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As I remember and checked, the usual way for traversing a tree or crawling the web breadth first (BFS) is by using a queue. Is there actually a way to implement it not using a queue?

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What would be the purpose of not using a queue? – AlbertoPL May 13 '09 at 3:22
    
just to know different ways to implement it – 太極者無極而生 Jun 3 '10 at 7:08
    
Maybe my comment is outdated but there really is way to do that. stackoverflow.com/a/2549825/2198656 – Herrington Darkholme Feb 16 '14 at 11:36
up vote 2 down vote accepted

You really should be using a queue, as its easier to implement. Also, a queue allows for multiple machines to work together (one queues site while another pops sites off of the queue to traverse).

The only other way I see to do this is by using recursion (much more difficult, and uses only marginally either more or less memory).

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how do you use a stack to simulate a queue? – 太極者無極而生 Oct 11 '10 at 5:39
    
see stackoverflow.com/questions/69192/using-stack-as-queue . Essentially, you can use two stacks. – AlbertoPL Oct 12 '10 at 3:37

I know this question is old now, but I just wanted to answer. You can do this with arrays, linked lists (or any other linear container) and without recursion. Keep two containers, old and new, and swap old with new when you traverse all of the items in old. Very similar to the implementation with queue.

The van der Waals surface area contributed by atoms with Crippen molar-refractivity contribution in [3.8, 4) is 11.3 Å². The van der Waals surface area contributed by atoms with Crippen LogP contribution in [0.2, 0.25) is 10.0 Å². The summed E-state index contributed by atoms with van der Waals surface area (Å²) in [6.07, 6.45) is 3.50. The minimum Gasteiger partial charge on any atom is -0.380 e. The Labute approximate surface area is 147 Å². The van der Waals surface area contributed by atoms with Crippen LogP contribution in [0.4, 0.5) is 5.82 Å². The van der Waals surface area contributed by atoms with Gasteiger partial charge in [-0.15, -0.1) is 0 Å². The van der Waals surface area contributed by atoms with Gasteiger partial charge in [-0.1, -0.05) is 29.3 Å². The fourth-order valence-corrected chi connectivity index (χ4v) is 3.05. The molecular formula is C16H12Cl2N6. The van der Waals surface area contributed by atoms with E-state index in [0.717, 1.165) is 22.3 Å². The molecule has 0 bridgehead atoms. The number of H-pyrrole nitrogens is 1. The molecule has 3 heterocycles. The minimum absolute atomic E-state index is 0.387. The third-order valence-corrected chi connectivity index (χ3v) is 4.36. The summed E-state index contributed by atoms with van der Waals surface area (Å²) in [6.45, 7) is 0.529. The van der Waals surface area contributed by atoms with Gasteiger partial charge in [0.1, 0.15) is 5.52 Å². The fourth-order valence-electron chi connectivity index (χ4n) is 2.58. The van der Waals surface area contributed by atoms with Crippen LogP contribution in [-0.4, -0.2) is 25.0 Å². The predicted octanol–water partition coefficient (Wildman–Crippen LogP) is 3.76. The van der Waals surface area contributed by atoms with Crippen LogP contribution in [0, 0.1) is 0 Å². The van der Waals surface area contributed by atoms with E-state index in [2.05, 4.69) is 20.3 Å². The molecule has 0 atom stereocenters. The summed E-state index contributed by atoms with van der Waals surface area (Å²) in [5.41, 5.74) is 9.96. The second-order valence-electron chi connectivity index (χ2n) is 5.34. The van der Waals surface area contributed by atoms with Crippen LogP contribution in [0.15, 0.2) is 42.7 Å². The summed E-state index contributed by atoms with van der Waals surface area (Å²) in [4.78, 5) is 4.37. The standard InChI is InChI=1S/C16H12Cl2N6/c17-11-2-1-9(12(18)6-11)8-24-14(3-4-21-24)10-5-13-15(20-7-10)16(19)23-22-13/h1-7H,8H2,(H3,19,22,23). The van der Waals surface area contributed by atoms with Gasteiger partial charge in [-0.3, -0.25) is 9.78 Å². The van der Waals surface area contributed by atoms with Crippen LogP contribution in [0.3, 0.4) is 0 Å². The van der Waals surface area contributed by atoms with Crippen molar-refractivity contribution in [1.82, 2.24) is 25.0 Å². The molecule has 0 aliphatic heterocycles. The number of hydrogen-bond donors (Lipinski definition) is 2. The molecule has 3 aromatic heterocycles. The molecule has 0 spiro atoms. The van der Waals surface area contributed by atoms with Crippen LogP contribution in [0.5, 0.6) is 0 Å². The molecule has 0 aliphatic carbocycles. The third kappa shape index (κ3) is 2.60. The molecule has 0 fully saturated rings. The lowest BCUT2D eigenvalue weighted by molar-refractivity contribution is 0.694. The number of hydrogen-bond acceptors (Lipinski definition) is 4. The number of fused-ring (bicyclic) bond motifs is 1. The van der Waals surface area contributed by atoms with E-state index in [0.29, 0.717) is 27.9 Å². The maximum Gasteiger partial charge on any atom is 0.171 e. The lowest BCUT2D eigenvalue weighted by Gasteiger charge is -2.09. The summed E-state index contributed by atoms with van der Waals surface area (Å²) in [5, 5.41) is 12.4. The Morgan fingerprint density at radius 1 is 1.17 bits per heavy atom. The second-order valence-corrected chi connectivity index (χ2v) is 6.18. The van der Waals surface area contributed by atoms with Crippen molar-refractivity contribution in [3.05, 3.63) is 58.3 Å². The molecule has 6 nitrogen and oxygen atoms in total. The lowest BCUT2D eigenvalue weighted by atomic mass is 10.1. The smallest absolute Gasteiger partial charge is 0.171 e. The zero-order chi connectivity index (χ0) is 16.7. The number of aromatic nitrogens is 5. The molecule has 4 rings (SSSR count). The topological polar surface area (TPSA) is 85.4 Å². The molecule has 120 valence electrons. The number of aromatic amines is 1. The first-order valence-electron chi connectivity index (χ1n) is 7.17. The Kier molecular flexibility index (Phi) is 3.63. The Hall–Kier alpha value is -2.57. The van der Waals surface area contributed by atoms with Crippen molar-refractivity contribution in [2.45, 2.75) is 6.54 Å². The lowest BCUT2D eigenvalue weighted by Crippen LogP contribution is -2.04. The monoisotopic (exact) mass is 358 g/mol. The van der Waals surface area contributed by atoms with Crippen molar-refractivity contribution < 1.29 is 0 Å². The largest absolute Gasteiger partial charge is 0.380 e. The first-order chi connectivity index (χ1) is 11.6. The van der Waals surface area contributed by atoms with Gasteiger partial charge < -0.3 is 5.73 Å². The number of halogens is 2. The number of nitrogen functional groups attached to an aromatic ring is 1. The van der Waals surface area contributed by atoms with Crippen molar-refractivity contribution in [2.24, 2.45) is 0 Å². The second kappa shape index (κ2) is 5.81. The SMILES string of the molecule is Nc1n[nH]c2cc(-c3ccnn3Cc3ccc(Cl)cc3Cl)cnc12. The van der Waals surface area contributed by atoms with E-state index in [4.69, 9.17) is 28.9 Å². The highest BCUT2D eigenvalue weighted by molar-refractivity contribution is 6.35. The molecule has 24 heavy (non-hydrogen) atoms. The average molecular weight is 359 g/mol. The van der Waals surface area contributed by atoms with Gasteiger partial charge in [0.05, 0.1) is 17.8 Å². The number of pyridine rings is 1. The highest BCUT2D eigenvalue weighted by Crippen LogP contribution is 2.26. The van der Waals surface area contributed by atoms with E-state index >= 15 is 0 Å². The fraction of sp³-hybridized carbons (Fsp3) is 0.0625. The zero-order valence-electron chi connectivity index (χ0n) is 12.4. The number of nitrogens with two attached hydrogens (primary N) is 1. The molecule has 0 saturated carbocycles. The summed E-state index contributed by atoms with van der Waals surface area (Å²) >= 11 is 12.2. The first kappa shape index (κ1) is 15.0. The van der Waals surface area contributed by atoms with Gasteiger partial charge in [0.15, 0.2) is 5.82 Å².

In Python it would look like:

def breadth_first(root):
    if not root:
        return
    old = []
    new = []
    old.append(root)
    while old:
        for n in old:
            process(n)  # Do something
            if n.left:
                new.append(n.left)
            if n.right:
                new.append(n.right)
        old = new
        new = []

Runtime complexity would be the same as the queue implementation, O(n).

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With recursion. But the queue is in the stack...

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is there like a simple pseudo code some where that can implement BFS using recursion? – 太極者無極而生 May 13 '09 at 3:44
1  
I wonder about this too. How do you want to efficiently replace a queue by using the callstack? – Lucero Jun 29 '09 at 14:01

if you care about ordering, use queue. queue preserves the insertion ordering. or you can use list's implementation, say, two array lists, to alternate. But fundamentally, list preserves ordering too.

if you don't care about ordering, you can use any set implementations. sets doesn't preserve this ordering.

For example, in BFS implementation, if you don't care the ordering of nodes, you can use two sets, old and new to alternate, rather than a queue.

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